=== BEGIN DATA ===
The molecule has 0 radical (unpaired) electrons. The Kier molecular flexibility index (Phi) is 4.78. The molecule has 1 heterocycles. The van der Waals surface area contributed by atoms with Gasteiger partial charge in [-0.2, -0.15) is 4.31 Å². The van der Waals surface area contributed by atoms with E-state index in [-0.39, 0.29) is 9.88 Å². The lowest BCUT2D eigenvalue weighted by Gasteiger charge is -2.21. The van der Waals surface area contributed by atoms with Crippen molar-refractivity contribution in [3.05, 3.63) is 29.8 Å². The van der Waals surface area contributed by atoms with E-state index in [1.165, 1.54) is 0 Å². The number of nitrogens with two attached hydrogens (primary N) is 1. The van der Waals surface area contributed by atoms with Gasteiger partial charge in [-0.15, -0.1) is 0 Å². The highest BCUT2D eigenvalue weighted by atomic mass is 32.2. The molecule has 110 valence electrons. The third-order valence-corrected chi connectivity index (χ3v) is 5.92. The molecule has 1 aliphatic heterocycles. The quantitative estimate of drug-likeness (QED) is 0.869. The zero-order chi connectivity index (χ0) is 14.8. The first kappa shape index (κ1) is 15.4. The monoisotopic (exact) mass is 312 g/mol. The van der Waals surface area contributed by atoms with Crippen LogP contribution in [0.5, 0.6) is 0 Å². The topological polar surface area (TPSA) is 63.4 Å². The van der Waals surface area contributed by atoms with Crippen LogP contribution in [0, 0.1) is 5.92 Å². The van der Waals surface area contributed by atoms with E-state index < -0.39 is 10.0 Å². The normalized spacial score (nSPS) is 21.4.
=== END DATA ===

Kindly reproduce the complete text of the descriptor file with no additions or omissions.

The molecule has 0 radical (unpaired) electrons. The Kier molecular flexibility index (Phi) is 4.78. The molecule has 1 heterocycles. The van der Waals surface area contributed by atoms with Gasteiger partial charge in [-0.2, -0.15) is 4.31 Å². The van der Waals surface area contributed by atoms with E-state index in [-0.39, 0.29) is 9.88 Å². The lowest BCUT2D eigenvalue weighted by Gasteiger charge is -2.21. The van der Waals surface area contributed by atoms with Crippen molar-refractivity contribution in [3.05, 3.63) is 29.8 Å². The van der Waals surface area contributed by atoms with E-state index in [1.165, 1.54) is 0 Å². The number of nitrogens with two attached hydrogens (primary N) is 1. The van der Waals surface area contributed by atoms with Gasteiger partial charge in [-0.15, -0.1) is 0 Å². The highest BCUT2D eigenvalue weighted by atomic mass is 32.2. The molecule has 110 valence electrons. The third-order valence-corrected chi connectivity index (χ3v) is 5.92. The molecule has 1 aliphatic heterocycles. The quantitative estimate of drug-likeness (QED) is 0.869. The zero-order chi connectivity index (χ0) is 14.8. The first kappa shape index (κ1) is 15.4. The monoisotopic (exact) mass is 312 g/mol. The van der Waals surface area contributed by atoms with Crippen LogP contribution in [0.5, 0.6) is 0 Å². The topological polar surface area (TPSA) is 63.4 Å². The van der Waals surface area contributed by atoms with Crippen LogP contribution in [0, 0.1) is 5.92 Å². The van der Waals surface area contributed by atoms with E-state index < -0.39 is 10.0 Å². The normalized spacial score (nSPS) is 21.4.